Today we’re bringing you, our readers, one of those stories we just love sharing. The story of Florencio de Basaldúa is an example of those stories where just pulling a thread leads us to a sea of unbelievable surprises and tales. We discovered in on the ADNSUR website, in an article written by Lisandro Aguirregabiría, making this a story about Basques in Argentina written by someone who can not hide their origins.
A while back, we spoke of the Gabino Seijo Zarrandikoechea project, which set out to create a Basque colony in Colombia at the end of the Spanish Civil War. Given the name Guernicabarri (New Guernica), its aim was to house 250 Basque families who had had to flee their homeland after the fascists’ victory in a town on the banks of the Magdalena River.
This project, which never got off the ground due to internal problems that arose in Colombia is a mere “mock-up” when compared to the project drawn up by Florencio de Basaldúa, the secretary general of the Chubut Government, and proposed to Argentine president José Evaristo Uriburu (yet another Argentine who can’t hide his origins) in 1897.
He drew up plans to bring in 10,000 families from the Basque Country to an area along the San Jorge Gulf with a view to founding a colony that would be similar to the one that had been created with the Welsh.
The plan, called “Reservas Fiscales, Proyecto de Colonia Vasca en la Patagonia” (Fiscal Reserves, Plan for a Basque Colony in Patagonia), which never got off the drawing board, was included in the 1876 Law on Lands, Immigration, and Colonization.
Basaldúa, an engineer and surveyor, drew up a map of “Eskal-Berri” where he imagined Bilbao on the Argentine coast and Pamplona inland, among other Basque cities. He expected to make 26,640 land concessions of 625 ha (1500 acres) each, totaling 160,000 km² (62,000 mi²). That would be nine times larger than the whole of the Basque Country, whose seven territories total 20,000 km² (7700 mi²).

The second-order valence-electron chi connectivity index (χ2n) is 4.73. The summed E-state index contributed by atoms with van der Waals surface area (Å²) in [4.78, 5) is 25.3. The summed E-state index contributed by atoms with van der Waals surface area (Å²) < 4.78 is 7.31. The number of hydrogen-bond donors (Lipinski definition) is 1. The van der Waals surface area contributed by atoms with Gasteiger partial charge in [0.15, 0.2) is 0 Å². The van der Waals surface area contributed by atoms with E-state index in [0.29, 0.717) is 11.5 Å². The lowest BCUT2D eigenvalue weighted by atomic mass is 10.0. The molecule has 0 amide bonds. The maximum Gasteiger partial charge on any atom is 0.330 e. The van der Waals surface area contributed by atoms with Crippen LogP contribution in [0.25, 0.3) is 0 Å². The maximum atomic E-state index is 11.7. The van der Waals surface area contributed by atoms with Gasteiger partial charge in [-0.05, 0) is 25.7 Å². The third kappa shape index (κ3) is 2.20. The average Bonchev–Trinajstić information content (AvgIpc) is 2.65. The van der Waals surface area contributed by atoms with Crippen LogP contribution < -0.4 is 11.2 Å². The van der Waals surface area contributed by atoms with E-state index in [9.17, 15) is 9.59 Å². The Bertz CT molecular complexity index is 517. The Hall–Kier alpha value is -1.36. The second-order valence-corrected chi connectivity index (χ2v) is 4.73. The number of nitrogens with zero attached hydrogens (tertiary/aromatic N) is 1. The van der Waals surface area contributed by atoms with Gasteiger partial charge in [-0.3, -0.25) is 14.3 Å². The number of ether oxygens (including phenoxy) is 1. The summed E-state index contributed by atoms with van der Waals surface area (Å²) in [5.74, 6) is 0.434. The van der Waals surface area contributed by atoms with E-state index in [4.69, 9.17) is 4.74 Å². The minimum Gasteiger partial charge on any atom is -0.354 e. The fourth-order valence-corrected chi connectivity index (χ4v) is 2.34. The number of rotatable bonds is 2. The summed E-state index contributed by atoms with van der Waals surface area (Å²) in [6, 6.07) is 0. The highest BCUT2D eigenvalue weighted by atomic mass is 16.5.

This territory would be full of towns with Basque names; one can even see an Andean mountain pass named Ibañeta.
And in one of life’s little coincidences, this part of Patagonia that Basaldúa chose for his Basque colony is also home to the “Estancia la Vizcaína” that we wrote about recently.
Basaldúa was a committed Basque Nationalist from the very beginning of the movement. He even got to meet Sabino Arana. He published many notes, scientific essays, and travelogues in the Argentine magazine La Baskonia.
Basaldúa is going to be a real find for many Basques here in the homeland. To better understand the sheer magnitude of his commitment to the Basques and the Cause of the Basque People, we can refer to a speech he gave in Montevideo in 1912, at the inauguration of the Eskal-Herria – Zazpi-rak-bat de Montevideo Society.
«¿Ha muerto aquel pueblo Eskadun cuyas brillantes tradiciones acabo de exponer? ¿Es tan cobarde que acepta la vil esclavitud que le han impuesto, dividiendo la Patria Eskalerría en dos mitades, sin más razón que la fuerza?»
Has that Basque people, whose brilliant traditions I just laid out, died? Is it so cowardly that it will accept the vile slavery imposed upon it, dividing the Basque Homeland into two halves, with no more reason than force?
At the end of the article, we include the complete speech he gave at the opening of the Zazpiak Bat center, along with the book “Florencio de Basaldua. Un vasco argentino” written by Horacio C. Reggini.
This project never took off, though it’s not quite known just why. But it is most certainly not because of the lack of analyses and planning that Basaldúa, an engineer and surveyor, as his work was thorough, with exact calculations of what families would need to succeed in Patagonia.
An amazing story, not to be missed.
ADNSUR – 19/6/2022 – Argentina
La historia del hombre que soñó, a finales del siglo XIX, con unir al pueblo vasco en Chubut
Florencio Basaldúa, secretario de la Gobernación del Chubut, imaginó un mapa de “Eskal Berri”, la tierra de los vascos, que abarcaba más de 160.000 kilómetros desde del Golfo San Jorge hasta la cordillera. Quería traer a 50.000 familias dispuestas a radicarse en estas tierras. Falleció en su estancia en Rawson, con el Himno Nacional Argentino sonando de fondo.
Speech by Florencio de Basaldua at the inauguration of the Eskal-Herria—Zazpi-rak-bat Society in Montevideo (PDF)
Florencio de Basaldua. An Argentine Basque (PDF)